DC motor encoder using IR sensor and interrupt code.

Trying to control the speed of a DC motor with an IR sensor, I had it working before using interrupt but was told interrupt would be more precise. so I added interrupt into my code. I am using a L298N motor driver that i send PWM to.

When i run the code the program just sends the largest pwm signal it can, i monitor the pwm send and it constantly reads 255 (max allowable).

#include <LiquidCrystal.h>

LiquidCrystal lcd(8,9,4,5,6,7);

volatile unsigned long RPMN1count=0;
volatile unsigned long RPMN1=0;
volatile boolean flag=0;
unsigned long lcdrefresh;

const int IRstate = 2; 
const int motor = 11; 
int forward = 12; // motor direction on motor driver forward
int reverse = 13; // motor direction on motor driver reverse
const int accuracy = 5; // Accuracy of output
const int N = 3; // No. of references per turn
int pwm = 0;
int setrpm;
int rpm; // RPM value

void setup()
{
  attachInterrupt(digitalPinToInterrupt(IRstate), N1, RISING);
  lcd.begin(16,2);
  pinMode(IRstate,INPUT);
  pinMode(12,OUTPUT);
  pinMode(13,OUTPUT);
  Serial.begin(9600);

}

void loop()
{
  // put your main code here, to run repeatedly: 
 if(flag=1){
    
    noInterrupts (); 
    RPMN1=(RPMN1count-micros())*N;
    RPMN1count=micros();
    rpm=(60000000/RPMN1);
    interrupts ();
    flag=0;
  
  setrpm = map(analogRead(A5), 0, 1023, 0, 5000); // Read voltage from potentiometer from analog pin 5 to define and scale setrpm.
                                    
  // Change PWM accordingly
  if( rpm > (setrpm*(1+(acc/100))) )   // If current RPM > required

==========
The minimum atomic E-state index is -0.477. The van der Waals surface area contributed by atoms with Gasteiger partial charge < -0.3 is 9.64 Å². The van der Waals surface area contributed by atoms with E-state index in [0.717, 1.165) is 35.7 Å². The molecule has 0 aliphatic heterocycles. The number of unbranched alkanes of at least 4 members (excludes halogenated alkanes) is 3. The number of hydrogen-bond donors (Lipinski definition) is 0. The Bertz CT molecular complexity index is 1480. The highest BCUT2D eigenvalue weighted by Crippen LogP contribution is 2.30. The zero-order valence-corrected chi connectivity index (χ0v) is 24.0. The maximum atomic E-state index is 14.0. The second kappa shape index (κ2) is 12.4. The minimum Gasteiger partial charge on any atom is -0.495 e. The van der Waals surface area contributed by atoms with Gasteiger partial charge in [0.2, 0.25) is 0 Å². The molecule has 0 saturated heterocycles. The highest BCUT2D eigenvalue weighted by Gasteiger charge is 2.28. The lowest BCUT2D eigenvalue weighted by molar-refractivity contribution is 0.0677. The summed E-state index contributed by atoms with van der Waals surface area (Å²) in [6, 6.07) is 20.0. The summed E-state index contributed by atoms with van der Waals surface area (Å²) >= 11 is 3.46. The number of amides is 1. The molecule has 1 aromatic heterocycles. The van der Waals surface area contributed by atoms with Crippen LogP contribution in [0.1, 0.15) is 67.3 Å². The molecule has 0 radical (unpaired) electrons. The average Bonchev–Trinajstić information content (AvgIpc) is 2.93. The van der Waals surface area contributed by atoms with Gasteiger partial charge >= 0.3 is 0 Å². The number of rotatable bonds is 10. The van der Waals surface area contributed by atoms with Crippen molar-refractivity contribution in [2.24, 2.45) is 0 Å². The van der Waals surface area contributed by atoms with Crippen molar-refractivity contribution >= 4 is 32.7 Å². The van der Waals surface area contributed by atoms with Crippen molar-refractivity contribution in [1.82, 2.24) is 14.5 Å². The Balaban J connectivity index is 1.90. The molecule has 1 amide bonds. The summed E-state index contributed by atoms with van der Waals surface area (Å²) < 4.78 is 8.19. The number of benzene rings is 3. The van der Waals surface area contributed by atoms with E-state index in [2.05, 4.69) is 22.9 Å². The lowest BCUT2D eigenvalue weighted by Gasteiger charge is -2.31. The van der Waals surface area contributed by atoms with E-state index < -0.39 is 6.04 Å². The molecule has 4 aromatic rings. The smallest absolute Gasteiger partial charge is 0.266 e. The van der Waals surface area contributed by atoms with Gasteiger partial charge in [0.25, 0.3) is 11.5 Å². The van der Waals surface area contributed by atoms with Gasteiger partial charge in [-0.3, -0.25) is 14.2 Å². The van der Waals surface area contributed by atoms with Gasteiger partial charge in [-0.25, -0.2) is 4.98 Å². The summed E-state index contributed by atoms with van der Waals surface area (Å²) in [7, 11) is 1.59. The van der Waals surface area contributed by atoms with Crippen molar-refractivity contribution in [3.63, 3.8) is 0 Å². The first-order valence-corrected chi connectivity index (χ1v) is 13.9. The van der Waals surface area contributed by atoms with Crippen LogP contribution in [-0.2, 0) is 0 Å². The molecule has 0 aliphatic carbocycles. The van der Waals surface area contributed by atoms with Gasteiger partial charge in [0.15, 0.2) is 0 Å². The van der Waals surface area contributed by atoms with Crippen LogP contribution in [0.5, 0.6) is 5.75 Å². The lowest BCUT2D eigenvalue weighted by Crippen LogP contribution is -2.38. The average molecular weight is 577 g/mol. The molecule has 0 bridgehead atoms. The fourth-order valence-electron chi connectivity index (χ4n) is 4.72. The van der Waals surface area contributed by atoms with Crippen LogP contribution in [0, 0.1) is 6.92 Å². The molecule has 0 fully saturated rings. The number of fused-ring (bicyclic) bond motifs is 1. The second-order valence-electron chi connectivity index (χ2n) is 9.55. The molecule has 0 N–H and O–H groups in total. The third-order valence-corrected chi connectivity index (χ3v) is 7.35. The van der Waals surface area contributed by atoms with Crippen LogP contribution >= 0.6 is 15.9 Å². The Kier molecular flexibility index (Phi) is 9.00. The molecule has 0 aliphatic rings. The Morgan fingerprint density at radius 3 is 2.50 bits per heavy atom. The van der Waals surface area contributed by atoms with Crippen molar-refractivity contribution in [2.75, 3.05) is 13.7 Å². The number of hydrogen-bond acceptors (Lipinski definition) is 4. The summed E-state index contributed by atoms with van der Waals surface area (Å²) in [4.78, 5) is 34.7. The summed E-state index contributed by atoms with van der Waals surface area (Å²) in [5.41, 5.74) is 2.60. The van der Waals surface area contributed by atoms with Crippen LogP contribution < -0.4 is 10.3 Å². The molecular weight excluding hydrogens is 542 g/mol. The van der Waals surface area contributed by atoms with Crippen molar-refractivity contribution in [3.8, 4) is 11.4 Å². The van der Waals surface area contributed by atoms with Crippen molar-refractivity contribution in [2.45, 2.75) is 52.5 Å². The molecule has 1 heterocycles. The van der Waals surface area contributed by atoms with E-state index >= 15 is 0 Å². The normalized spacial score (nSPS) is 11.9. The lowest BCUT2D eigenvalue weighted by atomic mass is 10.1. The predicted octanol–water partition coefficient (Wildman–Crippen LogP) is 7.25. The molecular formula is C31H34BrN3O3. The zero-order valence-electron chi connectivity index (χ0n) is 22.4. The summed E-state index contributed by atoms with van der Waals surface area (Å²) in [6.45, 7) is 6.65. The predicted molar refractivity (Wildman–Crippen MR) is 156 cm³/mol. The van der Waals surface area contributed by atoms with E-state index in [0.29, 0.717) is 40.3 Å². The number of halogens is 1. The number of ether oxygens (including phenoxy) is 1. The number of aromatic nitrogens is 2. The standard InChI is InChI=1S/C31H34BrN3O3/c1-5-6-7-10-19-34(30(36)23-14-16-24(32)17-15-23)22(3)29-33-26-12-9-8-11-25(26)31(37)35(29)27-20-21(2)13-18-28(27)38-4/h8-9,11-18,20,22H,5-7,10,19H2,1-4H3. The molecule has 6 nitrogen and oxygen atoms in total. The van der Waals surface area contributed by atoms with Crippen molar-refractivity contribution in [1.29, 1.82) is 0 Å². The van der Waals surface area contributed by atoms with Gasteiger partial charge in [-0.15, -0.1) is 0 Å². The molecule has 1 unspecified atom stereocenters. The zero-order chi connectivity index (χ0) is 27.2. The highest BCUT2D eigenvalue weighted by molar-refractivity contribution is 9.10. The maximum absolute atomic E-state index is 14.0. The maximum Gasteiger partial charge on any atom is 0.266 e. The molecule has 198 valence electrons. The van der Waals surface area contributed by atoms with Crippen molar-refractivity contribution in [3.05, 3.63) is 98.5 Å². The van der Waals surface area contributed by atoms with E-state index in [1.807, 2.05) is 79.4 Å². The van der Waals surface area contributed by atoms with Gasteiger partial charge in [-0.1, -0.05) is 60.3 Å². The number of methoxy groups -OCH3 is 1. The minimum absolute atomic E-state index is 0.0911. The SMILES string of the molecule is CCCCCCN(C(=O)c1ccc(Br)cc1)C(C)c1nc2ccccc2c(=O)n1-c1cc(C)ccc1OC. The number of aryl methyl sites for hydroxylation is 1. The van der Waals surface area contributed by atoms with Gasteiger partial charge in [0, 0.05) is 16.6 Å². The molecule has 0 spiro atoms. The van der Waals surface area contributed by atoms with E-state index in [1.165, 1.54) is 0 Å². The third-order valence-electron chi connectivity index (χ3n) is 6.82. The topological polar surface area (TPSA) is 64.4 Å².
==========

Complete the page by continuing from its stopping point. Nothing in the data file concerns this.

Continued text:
{
    pwm = pwm-1;     // Decrease PWM
    if(pwm = -1) {pwm = 0;}
    digitalWrite(forward,LOW);
    digitalWrite(reverse,HIGH);
    analogWrite(motor,pwm); 
   }
  
  if( rpm < (setrpm*(1-(acc/100))) )   // If current RPM < required
   {
    pwm = pwm+1;     // Increase PWM
    if(pwm = 256) { pwm = 255; }
    digitalWrite(forward,LOW);
    digitalWrite(reverse,HIGH);
    analogWrite(motor,pwm); 
   } 
 }
   Serial.println(pwm); // Print pwm send to monitor

  // LCD Display
  if( ( millis()-lcdrefresh ) >= 100 )
    {
      lcd.clear();
      lcd.setCursor(0,0);
      lcd.print("Set RPM = ");
      lcd.print(setrpm);
      lcd.setCursor(0,1);
      lcd.print("RPM = ");
      lcd.print(rpm); 
      if(pwm == 255 )
       { lcd.print(" Max!"); }  // If PWM = 255 ie. max value. Speed will not increase beyond that
      lcdrefresh = millis();   
    } 
  
}


void N1()
{
    RPMN1=(RPMN1count-micros())*N;
    RPMN1count=micros();
    flag=1;

}

interruptsketch.ino (2.17 KB)

 if(flag=1){
   
    noInterrupts ();
    RPMN1=(RPMN1count-micros())*N;
    RPMN1count=micros();
    rpm=(60000000/RPMN1);
    interrupts ();
    flag=0;

Why do you duplicate your interrupt handler code in the loop? You calculate RPMN1 in the interrupt handler, so no need to do it here again and setting RPMN1count to the value of micros() ruins the complete time measurment. So that code should read

 if(flag=1){
   
    noInterrupts ();
    rpm=(60000000/RPMN1);
    interrupts ();
    flag=0;

given your RPM calculation is correct (I cannot check that because you didn't describe your hardware setup).

The rpm variable probably must be of uint32_t.

BTW, the code doesn't compile (acc variable is not defined). If that should read "accuracy" (which is defined), your calculation is wrong (5/100 is always 0, remember these are integers).

That code also does an assignment in the if() statement, not a compare

 if(flag=1)

vs.

 if(flag==1)

There will be many fewer calculations (and therefore more time for the Arduino to be useful) if you control the speed based on the number of microseconds per revolution (or µsecs between pulses as appropriate) rather than calculating RPM each time.

This link has code that is derived from a motor control program I wrote for a small DC motor with one pulse per revolution.

...R